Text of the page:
More than 60 parents, teachers and students trekked to Chelsea last night to beg Panel for Educational Policy members to reject a slate of space-sharing proposals.
As usual, the panel approved all of the proposals — but when it came time to vote on a series of contracts later in the evening, three were tabled unexpectedly after several members said they could not cast impartial votes.
Three panel members who were appointed by Mayor Bloomberg said their ties to the City University of New York were too close to allow them to vote on contracts relating to CUNY. After they recused themselves, an unusual occurrence, four panel members who comprise a consistent opposition block also said they would not cast votes on the contract, making it impossible for the contracts to get enough votes to pass.
The panel did approve a $20 million, three-year contract for six nonprofit groups that have been working since last summer in 14 schools that were supposed to get money from the federal government through the School Improvement Grant program. That money did not materialize after the city and teachers union were unable to agree on new teacher evaluations.
Now the city plans to ask the state to restore the funds when it submits applications for “turnaround” at the schools — but the restoration wouldn’t happen until next year. The panel members okayed a $6.5 million payment for the partnerships for this year. The contracts will be canceled next year if the state does not restore the federal funds at the schools, according to a Department of Education spokesman.
The turnaround plans are not on the agenda until next month’s panel meeting, but they came up again and again on Wednesday evening. Several of the proposed co-locations were set for schools that could be closed and reopened under the turnaround program, drawing criticism from parents and students who attended the meeting.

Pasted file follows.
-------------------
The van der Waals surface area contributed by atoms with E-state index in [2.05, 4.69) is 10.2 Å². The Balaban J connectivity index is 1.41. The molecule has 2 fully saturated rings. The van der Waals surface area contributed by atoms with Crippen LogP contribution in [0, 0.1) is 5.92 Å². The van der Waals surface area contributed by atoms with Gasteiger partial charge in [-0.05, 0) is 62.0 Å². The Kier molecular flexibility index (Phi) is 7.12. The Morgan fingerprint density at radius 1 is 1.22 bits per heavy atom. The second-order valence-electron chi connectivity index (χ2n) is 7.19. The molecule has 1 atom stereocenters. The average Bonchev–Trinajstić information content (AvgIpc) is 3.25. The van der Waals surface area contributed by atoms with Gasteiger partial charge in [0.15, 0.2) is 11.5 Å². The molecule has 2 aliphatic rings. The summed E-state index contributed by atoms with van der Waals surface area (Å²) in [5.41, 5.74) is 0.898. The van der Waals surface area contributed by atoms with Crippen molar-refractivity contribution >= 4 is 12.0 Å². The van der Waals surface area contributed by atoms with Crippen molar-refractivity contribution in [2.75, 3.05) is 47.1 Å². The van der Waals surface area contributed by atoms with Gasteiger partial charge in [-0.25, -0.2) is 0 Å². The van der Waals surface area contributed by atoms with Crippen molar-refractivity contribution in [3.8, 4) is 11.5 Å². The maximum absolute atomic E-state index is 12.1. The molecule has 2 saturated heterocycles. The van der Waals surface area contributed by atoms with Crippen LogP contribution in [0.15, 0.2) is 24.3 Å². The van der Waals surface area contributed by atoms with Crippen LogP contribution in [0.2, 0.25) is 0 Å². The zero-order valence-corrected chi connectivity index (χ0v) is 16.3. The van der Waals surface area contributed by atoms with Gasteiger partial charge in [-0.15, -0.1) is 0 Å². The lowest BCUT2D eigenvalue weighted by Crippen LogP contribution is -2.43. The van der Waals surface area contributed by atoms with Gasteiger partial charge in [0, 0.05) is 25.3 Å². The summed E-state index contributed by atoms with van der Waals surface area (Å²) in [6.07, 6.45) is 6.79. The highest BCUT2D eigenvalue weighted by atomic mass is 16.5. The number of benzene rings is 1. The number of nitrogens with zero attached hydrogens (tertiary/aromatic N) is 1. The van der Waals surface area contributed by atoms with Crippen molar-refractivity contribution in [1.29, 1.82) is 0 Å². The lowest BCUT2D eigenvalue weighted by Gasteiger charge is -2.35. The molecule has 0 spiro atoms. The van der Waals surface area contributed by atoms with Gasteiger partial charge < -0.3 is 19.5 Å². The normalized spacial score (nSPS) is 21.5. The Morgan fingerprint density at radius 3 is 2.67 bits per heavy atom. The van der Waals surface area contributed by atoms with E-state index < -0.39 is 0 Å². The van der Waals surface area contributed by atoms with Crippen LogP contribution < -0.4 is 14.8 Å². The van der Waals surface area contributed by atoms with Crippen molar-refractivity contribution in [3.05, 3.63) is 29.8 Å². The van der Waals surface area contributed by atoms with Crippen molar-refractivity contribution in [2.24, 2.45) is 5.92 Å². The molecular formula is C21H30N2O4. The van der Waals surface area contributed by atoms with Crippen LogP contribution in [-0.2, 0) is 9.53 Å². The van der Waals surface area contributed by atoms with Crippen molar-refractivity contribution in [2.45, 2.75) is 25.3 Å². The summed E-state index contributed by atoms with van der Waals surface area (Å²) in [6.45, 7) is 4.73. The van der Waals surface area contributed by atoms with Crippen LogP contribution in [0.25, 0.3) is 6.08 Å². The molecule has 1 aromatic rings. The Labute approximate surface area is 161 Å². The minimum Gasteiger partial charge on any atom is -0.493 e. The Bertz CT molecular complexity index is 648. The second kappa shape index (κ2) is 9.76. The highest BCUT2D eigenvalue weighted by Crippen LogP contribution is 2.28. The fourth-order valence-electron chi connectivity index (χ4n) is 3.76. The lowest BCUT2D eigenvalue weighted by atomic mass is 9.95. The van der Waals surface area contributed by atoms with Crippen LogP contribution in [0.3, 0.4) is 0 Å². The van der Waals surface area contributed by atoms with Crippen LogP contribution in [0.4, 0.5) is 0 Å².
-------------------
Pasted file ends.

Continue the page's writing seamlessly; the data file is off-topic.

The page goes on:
Among the largest groups of frustrated parents and teachers were those from Herbert H. Lehman High School in the Bronx. The city plans to open a new district school inside the building Lehman already shares with Renaissance High School for Musical Theater and Technology and a school for students with disabilities. Nearly two dozen Lehman teachers cheered as several teachers and students — including one dressed as a lion, the school mascot — testified against the plan.
Kevin Kearns, a Lehman teacher who spoke at the meeting, told me the community wanted to “build momentum” before the April panel vote on turnaround with a strong show of force in March.
“My students say to me, ‘Miss, will we have art next year? Miss, will we have basketball next year?’ And I have to tell them I don’t know, because I don’t know what school will be in our building,” Anne Looser, the union chapter leader at Lehman, told the PEP.
At one point, the Lehman lion mascot took the microphone and led the crowd through chants of, “We say no, we say no.”
Deputy Chancellor Marc Sternberg told panel members he believed the co-location plan for Lehman, which involves shrinking Lehman’s enrollment in coming years, is the best course of action for the struggling school.
Parents from Brooklyn, the Bronx and Manhattan also turned out to oppose the co-location of several charter schools in various public school buildings, including a school in the Success Academy Network, which has already won panel approval for several controversial expansion plans this year. Families and teachers from the network testified throughout the night, saying that communities in Brooklyn and Manhattan deserve the education that Success offers.
A large group representing the District 75 school P.S. 53 in East New York testified against the plan to move just over half of P.S. 53’s classes to a new building. Parents say the move would effectively destroy the school community, which serves students with severe disabilities.
The panel members approved all 19 school co-locations and re-sitings after more than two and a half hours of public testimony and brief discussion among themselves. The Bronx, Manhattan, Brooklyn and Queens borough presidents’ appointees voted no or abstained from voting for the vast majority of the proposals.
After the meeting, Manhattan appointee Patrick Sullivan said he decided to sit out the vote for the CUNY contracts to make a point about the unexamined potential conflicts of interest some mayoral appointees might have. The city will reintroduce those contracts to the panel at a later, yet-to-be-determined date, according to a Department of Education spokesman.